Amir Dixon wasn't sure how willing some young black gay men would be to go on record about the struggles they face.
But once Dixon established a rapport and a safe space, ''people opened up and shared very deep, deep things, like drug abuse and sex work and hurt and pain and vulnerability -- all these major things.''
Friend of Essex: An Amir Dixon film
Dixon's interview subjects, from cities around the country, realized ''that at the end of the day this isn't about them. It's about the larger community and sharing our stories. Far too often queer people of color are invisible in the larger scheme of things.''
Dixon whittled down 48 hours' worth of interview footage to just 43 minutes to create Friend of Essex, a documentary named in honor of the late black gay writer and activist Essex Hemphill -- and a play on the old Judy Garland-inspired code word for homosexuals, ''friend of Dorothy.''
''I can't put into words how much of an inspiration his work has been in my life,'' Dixon says. Hemphill was also a star of Marlon Riggs's provocative 1989 documentary Tongues Untied, and that film inspired Dixon to include his own poetry and narrative pieces, woven in with the interviews.
Friend of Essex is just one of five films included in the DC Black Pride 2013 Film Festival, which curator Andrea Woody-Macko says is designed, in part, ''to see what filmmakers are doing and how they're helping the community to bring issues to light.''
Among those issues: global concerns affecting the community, via Roger Ross Williams's documentary God Loves Uganda, about the role of the American evangelical movement in the country's anti-LGBT mores; and depression among black gay men through Stanley Bennett Clay's You Are Not Alone. (The film's executive producer, Antoine Craigwell, will sit on a panel after the film's screening.)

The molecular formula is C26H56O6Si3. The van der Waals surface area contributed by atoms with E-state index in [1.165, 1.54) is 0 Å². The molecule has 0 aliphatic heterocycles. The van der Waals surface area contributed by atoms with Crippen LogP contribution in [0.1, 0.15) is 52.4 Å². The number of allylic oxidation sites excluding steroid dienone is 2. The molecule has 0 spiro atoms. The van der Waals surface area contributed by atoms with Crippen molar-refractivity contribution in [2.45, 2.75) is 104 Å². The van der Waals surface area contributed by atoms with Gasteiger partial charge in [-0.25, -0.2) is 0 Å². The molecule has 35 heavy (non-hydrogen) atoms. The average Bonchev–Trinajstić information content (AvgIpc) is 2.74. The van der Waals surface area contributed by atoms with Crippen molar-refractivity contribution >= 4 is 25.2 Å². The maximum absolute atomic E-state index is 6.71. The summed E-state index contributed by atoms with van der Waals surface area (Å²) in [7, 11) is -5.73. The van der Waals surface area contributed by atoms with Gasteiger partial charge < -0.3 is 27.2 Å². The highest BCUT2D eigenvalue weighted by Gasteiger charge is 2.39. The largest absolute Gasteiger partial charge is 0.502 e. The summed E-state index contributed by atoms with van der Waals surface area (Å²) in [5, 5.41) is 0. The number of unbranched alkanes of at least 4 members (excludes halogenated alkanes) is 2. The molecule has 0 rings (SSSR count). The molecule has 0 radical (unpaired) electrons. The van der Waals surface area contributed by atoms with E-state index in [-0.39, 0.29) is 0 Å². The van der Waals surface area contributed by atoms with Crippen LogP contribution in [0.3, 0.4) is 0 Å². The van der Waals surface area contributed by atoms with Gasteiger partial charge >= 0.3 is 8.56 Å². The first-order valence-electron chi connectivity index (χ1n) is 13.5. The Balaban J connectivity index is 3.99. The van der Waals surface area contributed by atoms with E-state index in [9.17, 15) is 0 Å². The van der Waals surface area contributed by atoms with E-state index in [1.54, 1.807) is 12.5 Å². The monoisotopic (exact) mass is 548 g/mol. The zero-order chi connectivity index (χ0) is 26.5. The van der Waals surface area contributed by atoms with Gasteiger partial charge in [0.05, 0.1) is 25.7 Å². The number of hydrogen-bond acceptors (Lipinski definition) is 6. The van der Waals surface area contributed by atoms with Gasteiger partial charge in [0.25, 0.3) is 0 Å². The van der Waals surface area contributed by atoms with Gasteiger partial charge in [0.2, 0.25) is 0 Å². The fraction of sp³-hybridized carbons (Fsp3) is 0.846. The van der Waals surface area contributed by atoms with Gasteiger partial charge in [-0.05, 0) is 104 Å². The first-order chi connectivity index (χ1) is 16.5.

Macko has also scheduled screenings of two well-known feature films: Dee Rees's critically acclaimed 2011 film Pariah, about an African-American girl struggling to come out; and Patrik-Ian Polk's 2008 rom-com Noah's Arc: Jumping The Broom, about relationships among a group of African-American men.
For Dixon, who works part time at Boston's LGBT health clinic, Fenway Health, filmmaking is a means for activism and also a way to give back. Says Dixon, who grew up in West Palm Beach, Fla., ''I feel like I have a responsibility to give voices to people who [are too often just] statistics and numbers.''
Amir Dixon appears at the DC Black Pride 2013 Film Festival Saturday, May 25, from 1 to 8 p.m., at the Hyatt Regency Capitol Hill, 400 New Jersey Ave. NW. Tickets are $20 for all five films. Visit dcblackpride.org.